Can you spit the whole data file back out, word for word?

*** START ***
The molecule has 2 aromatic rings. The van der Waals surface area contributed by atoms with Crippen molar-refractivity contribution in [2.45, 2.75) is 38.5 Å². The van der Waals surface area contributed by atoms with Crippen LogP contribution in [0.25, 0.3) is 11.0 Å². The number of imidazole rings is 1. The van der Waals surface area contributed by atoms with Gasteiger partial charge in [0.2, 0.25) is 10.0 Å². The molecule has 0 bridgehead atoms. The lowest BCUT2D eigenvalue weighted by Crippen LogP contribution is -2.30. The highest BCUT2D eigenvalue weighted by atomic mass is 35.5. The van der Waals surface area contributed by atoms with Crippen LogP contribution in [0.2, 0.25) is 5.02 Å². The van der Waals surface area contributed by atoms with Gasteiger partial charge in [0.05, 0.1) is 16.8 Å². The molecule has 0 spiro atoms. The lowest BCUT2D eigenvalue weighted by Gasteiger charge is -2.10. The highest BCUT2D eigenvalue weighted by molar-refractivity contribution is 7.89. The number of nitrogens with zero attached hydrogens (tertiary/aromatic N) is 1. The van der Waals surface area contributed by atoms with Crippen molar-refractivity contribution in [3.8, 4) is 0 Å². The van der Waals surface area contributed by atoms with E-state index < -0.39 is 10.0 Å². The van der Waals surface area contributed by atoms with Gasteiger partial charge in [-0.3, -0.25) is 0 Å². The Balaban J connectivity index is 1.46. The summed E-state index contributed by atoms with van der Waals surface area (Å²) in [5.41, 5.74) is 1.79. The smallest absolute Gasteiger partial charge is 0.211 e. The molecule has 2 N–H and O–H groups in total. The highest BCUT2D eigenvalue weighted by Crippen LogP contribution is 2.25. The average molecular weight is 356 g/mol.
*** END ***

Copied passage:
The molecule has 2 aromatic rings. The van der Waals surface area contributed by atoms with Crippen molar-refractivity contribution in [2.45, 2.75) is 38.5 Å². The van der Waals surface area contributed by atoms with Crippen LogP contribution in [0.25, 0.3) is 11.0 Å². The number of imidazole rings is 1. The van der Waals surface area contributed by atoms with Gasteiger partial charge in [0.2, 0.25) is 10.0 Å². The molecule has 0 bridgehead atoms. The lowest BCUT2D eigenvalue weighted by Crippen LogP contribution is -2.30. The highest BCUT2D eigenvalue weighted by atomic mass is 35.5. The van der Waals surface area contributed by atoms with Crippen LogP contribution in [0.2, 0.25) is 5.02 Å². The van der Waals surface area contributed by atoms with Gasteiger partial charge in [0.05, 0.1) is 16.8 Å². The molecule has 0 spiro atoms. The lowest BCUT2D eigenvalue weighted by Gasteiger charge is -2.10. The highest BCUT2D eigenvalue weighted by molar-refractivity contribution is 7.89. The number of nitrogens with zero attached hydrogens (tertiary/aromatic N) is 1. The van der Waals surface area contributed by atoms with Crippen molar-refractivity contribution in [3.8, 4) is 0 Å². The van der Waals surface area contributed by atoms with E-state index < -0.39 is 10.0 Å². The van der Waals surface area contributed by atoms with Gasteiger partial charge in [-0.3, -0.25) is 0 Å². The Balaban J connectivity index is 1.46. The summed E-state index contributed by atoms with van der Waals surface area (Å²) in [5.41, 5.74) is 1.79. The smallest absolute Gasteiger partial charge is 0.211 e. The molecule has 2 N–H and O–H groups in total. The highest BCUT2D eigenvalue weighted by Crippen LogP contribution is 2.25. The average molecular weight is 356 g/mol.